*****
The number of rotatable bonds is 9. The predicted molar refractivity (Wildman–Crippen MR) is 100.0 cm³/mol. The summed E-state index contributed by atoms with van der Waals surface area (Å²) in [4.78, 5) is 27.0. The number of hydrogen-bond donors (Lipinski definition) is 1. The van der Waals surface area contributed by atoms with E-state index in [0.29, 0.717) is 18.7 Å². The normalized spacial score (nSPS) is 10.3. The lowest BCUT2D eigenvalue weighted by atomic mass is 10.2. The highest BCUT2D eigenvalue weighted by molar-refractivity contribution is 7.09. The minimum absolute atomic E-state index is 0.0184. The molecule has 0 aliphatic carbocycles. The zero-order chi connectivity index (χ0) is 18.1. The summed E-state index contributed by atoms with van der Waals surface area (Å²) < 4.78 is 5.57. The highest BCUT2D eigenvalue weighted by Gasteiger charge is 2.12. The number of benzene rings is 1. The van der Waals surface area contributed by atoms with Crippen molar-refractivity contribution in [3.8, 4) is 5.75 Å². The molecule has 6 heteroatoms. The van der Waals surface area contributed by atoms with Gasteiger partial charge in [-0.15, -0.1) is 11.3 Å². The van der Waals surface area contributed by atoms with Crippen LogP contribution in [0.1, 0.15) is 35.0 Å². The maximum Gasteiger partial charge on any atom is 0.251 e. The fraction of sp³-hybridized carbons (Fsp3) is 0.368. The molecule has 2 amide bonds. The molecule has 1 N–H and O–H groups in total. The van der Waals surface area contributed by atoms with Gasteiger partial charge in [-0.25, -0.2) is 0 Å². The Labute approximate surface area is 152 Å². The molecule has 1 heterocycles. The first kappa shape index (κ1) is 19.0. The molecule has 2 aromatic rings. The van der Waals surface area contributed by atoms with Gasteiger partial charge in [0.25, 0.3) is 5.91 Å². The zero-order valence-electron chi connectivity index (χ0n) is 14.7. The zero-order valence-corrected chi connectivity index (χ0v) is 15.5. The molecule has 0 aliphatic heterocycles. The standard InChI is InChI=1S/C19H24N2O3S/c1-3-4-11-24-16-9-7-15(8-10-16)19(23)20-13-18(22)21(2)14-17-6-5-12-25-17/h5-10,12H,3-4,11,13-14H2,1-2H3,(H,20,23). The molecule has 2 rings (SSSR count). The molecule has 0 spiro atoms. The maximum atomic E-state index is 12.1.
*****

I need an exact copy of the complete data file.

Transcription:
The number of rotatable bonds is 9. The predicted molar refractivity (Wildman–Crippen MR) is 100.0 cm³/mol. The summed E-state index contributed by atoms with van der Waals surface area (Å²) in [4.78, 5) is 27.0. The number of hydrogen-bond donors (Lipinski definition) is 1. The van der Waals surface area contributed by atoms with E-state index in [0.29, 0.717) is 18.7 Å². The normalized spacial score (nSPS) is 10.3. The lowest BCUT2D eigenvalue weighted by atomic mass is 10.2. The highest BCUT2D eigenvalue weighted by molar-refractivity contribution is 7.09. The minimum absolute atomic E-state index is 0.0184. The molecule has 0 aliphatic carbocycles. The zero-order chi connectivity index (χ0) is 18.1. The summed E-state index contributed by atoms with van der Waals surface area (Å²) < 4.78 is 5.57. The highest BCUT2D eigenvalue weighted by Gasteiger charge is 2.12. The number of benzene rings is 1. The van der Waals surface area contributed by atoms with Crippen molar-refractivity contribution in [3.8, 4) is 5.75 Å². The molecule has 6 heteroatoms. The van der Waals surface area contributed by atoms with Gasteiger partial charge in [-0.15, -0.1) is 11.3 Å². The van der Waals surface area contributed by atoms with Crippen LogP contribution in [0.1, 0.15) is 35.0 Å². The maximum Gasteiger partial charge on any atom is 0.251 e. The fraction of sp³-hybridized carbons (Fsp3) is 0.368. The molecule has 2 amide bonds. The molecule has 1 N–H and O–H groups in total. The van der Waals surface area contributed by atoms with Gasteiger partial charge in [-0.25, -0.2) is 0 Å². The Labute approximate surface area is 152 Å². The molecule has 1 heterocycles. The first kappa shape index (κ1) is 19.0. The molecule has 2 aromatic rings. The van der Waals surface area contributed by atoms with Gasteiger partial charge in [0.25, 0.3) is 5.91 Å². The zero-order valence-electron chi connectivity index (χ0n) is 14.7. The zero-order valence-corrected chi connectivity index (χ0v) is 15.5. The molecule has 0 aliphatic heterocycles. The standard InChI is InChI=1S/C19H24N2O3S/c1-3-4-11-24-16-9-7-15(8-10-16)19(23)20-13-18(22)21(2)14-17-6-5-12-25-17/h5-10,12H,3-4,11,13-14H2,1-2H3,(H,20,23). The molecule has 2 rings (SSSR count). The molecule has 0 spiro atoms. The maximum atomic E-state index is 12.1.